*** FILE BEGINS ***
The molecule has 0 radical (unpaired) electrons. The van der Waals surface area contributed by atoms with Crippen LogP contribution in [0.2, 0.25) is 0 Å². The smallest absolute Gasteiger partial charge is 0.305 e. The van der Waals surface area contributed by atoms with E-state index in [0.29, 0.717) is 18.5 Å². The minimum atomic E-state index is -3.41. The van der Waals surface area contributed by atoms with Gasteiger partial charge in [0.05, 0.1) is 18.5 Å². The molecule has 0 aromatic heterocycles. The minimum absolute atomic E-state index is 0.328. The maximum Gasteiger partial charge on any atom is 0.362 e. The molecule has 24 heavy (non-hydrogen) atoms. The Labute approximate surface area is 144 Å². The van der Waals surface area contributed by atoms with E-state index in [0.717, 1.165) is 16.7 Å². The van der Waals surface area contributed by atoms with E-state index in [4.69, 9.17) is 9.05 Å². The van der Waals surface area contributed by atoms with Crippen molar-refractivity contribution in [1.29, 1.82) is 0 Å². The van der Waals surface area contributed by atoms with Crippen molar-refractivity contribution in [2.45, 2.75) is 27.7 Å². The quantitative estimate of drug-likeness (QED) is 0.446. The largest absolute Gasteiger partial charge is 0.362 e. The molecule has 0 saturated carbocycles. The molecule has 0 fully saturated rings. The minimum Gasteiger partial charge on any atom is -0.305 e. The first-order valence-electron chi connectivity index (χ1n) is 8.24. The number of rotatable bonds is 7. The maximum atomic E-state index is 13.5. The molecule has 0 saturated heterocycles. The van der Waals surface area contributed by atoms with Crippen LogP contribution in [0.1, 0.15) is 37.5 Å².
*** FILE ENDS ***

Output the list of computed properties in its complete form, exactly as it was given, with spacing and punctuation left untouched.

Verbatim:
The molecule has 0 radical (unpaired) electrons. The van der Waals surface area contributed by atoms with Crippen LogP contribution in [0.2, 0.25) is 0 Å². The smallest absolute Gasteiger partial charge is 0.305 e. The van der Waals surface area contributed by atoms with E-state index in [0.29, 0.717) is 18.5 Å². The minimum atomic E-state index is -3.41. The van der Waals surface area contributed by atoms with Gasteiger partial charge in [0.05, 0.1) is 18.5 Å². The molecule has 0 aromatic heterocycles. The minimum absolute atomic E-state index is 0.328. The maximum Gasteiger partial charge on any atom is 0.362 e. The molecule has 24 heavy (non-hydrogen) atoms. The Labute approximate surface area is 144 Å². The van der Waals surface area contributed by atoms with E-state index in [0.717, 1.165) is 16.7 Å². The van der Waals surface area contributed by atoms with E-state index in [4.69, 9.17) is 9.05 Å². The van der Waals surface area contributed by atoms with Crippen molar-refractivity contribution in [1.29, 1.82) is 0 Å². The van der Waals surface area contributed by atoms with Crippen molar-refractivity contribution in [2.45, 2.75) is 27.7 Å². The quantitative estimate of drug-likeness (QED) is 0.446. The largest absolute Gasteiger partial charge is 0.362 e. The molecule has 0 saturated carbocycles. The molecule has 0 fully saturated rings. The minimum Gasteiger partial charge on any atom is -0.305 e. The first-order valence-electron chi connectivity index (χ1n) is 8.24. The number of rotatable bonds is 7. The maximum atomic E-state index is 13.5. The molecule has 0 saturated heterocycles. The van der Waals surface area contributed by atoms with Crippen LogP contribution in [0.1, 0.15) is 37.5 Å².